Even more significant is the fact that it is not ‘an employer’ that a Dalit has to deal with, on a daily basis, but in fact the majority of the village population, which stands above them in social position. Consequently, dealing with the all round increase in the belligerence of the upper castes is not a simple matter of dealing with a class of employers. Indeed, it might often be the case that those inflicting continuous, daily humiliation on the Dalits are, in other contexts, themselves oppressed. Often, the forms of protest that are seen to be effective in other contexts, turn out to be utterly ineffective in such contexts. Thus, for instance, the widespread anger among Gujarat Dalits after the Una incident led to a mass upsurge and many Dalits took a pledge that they would not remove the carcasses of animals ever in future. However, once the heat of the movement was over and life returned to everyday rhythms, a reverse boycott was reportedly imposed on the Dalits by upper castes.
How then do we fight this menace of caste oppression? Jignesh Mewani, the young charismatic leader who spearheaded the upsurge – and has called once again for countrywide protests on July 11 – correctly realized that this was a battle that had to be fought politically, and that it called for alliances with sympathetic sections of the population.
While sections of the Left joined the protests last year and may do so yet again this year, the challenge really is to rethink the very meaning of labour and labour organizing in today’s India. Do the forms of labour performed by Dalits and Bahujan communities at large, or by poor Muslims for instance to be considered labour – or are they to be consigned to some ‘past’ forms which Leftists have long expected to vanish from the scene with the development of capitalism? Here I am not thinking of the trade unions who are fighting a losing battle in their respective trades, in terms of safeguarding their hard won rights. Those struggles, especially the militant struggles that have lately erupted in the automobile sector, will of course continue. The question here is more of thinking of labour as the axis of a different kind of political mobilization, where the most oppressed communities of labour can become the centre-piece of a new kind of politics. In order to do this we will need to get away from shibboleths like ‘worker-peasant unity’ (which have in any case lost whatever charge they might have once had) and imagine labour itself in a different way as something that cuts across the temporal boundary between the modern capitalist sector and a supposedly backward or traditional precapitalist sector.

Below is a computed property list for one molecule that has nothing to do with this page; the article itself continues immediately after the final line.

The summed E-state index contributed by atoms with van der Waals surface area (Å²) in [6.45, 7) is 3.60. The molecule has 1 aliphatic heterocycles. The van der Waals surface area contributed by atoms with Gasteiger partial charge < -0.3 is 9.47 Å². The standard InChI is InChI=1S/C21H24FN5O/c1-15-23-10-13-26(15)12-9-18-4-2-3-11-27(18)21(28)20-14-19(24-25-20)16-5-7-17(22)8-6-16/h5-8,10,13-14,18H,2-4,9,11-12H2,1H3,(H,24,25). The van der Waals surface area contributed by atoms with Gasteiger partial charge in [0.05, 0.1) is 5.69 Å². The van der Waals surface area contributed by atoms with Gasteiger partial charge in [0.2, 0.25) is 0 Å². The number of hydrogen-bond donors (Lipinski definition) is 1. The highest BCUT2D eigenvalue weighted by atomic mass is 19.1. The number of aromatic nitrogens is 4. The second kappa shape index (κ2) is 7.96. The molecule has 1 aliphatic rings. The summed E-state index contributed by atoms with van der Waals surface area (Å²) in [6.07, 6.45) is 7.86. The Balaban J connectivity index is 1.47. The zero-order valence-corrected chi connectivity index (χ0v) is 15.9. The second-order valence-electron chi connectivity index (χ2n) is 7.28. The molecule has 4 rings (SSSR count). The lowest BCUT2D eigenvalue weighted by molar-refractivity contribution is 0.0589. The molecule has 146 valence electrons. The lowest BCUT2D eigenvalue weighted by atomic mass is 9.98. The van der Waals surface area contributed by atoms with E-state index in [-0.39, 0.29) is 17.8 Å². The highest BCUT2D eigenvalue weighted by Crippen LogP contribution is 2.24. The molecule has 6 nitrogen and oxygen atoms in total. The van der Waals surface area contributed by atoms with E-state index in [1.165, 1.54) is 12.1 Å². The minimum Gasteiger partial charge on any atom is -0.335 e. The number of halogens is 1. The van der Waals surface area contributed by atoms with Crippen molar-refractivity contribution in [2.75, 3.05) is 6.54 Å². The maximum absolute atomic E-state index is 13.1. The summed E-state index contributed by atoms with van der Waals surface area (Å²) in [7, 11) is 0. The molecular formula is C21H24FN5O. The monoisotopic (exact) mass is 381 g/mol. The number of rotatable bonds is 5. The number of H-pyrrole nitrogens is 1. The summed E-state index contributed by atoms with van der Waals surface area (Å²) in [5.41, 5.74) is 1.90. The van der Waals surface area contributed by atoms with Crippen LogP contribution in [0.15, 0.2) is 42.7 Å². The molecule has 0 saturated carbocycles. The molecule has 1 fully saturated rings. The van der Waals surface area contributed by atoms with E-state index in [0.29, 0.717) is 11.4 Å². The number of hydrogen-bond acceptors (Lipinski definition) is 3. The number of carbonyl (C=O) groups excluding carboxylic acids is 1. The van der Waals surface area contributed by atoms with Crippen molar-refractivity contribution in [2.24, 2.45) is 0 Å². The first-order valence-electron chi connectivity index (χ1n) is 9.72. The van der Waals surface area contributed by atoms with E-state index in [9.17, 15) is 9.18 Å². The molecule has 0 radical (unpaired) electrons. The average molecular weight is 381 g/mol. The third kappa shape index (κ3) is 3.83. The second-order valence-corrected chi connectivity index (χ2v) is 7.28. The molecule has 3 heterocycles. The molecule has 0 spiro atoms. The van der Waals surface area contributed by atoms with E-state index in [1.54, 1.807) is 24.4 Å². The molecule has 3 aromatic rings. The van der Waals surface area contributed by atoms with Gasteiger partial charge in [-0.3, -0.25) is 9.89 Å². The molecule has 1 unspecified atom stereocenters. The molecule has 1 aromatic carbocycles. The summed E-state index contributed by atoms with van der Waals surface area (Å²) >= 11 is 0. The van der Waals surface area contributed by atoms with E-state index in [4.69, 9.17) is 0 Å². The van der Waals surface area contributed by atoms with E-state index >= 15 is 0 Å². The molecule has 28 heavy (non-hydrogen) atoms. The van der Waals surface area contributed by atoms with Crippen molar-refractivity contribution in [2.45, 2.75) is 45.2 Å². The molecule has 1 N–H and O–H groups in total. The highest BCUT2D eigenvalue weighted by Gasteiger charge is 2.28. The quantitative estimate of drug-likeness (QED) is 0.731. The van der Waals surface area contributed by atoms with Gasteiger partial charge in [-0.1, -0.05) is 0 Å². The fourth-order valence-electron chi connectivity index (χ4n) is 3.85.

Thinking of labour in this way will also mean thinking of ‘class’ not in any essentialist sense (with concomitant notions of ‘class consciousness’ and so on) but of applying ourselves to the actual concrete situation on the ground where labour and community are still tied together. It calls for thinking of ‘class’ and ‘community’ not as entities opposed to each other but ones that presuppose each other. The moment of transcendence of community being is the task of politics not something produced by the supposedly ‘economic’ forces of capitalism.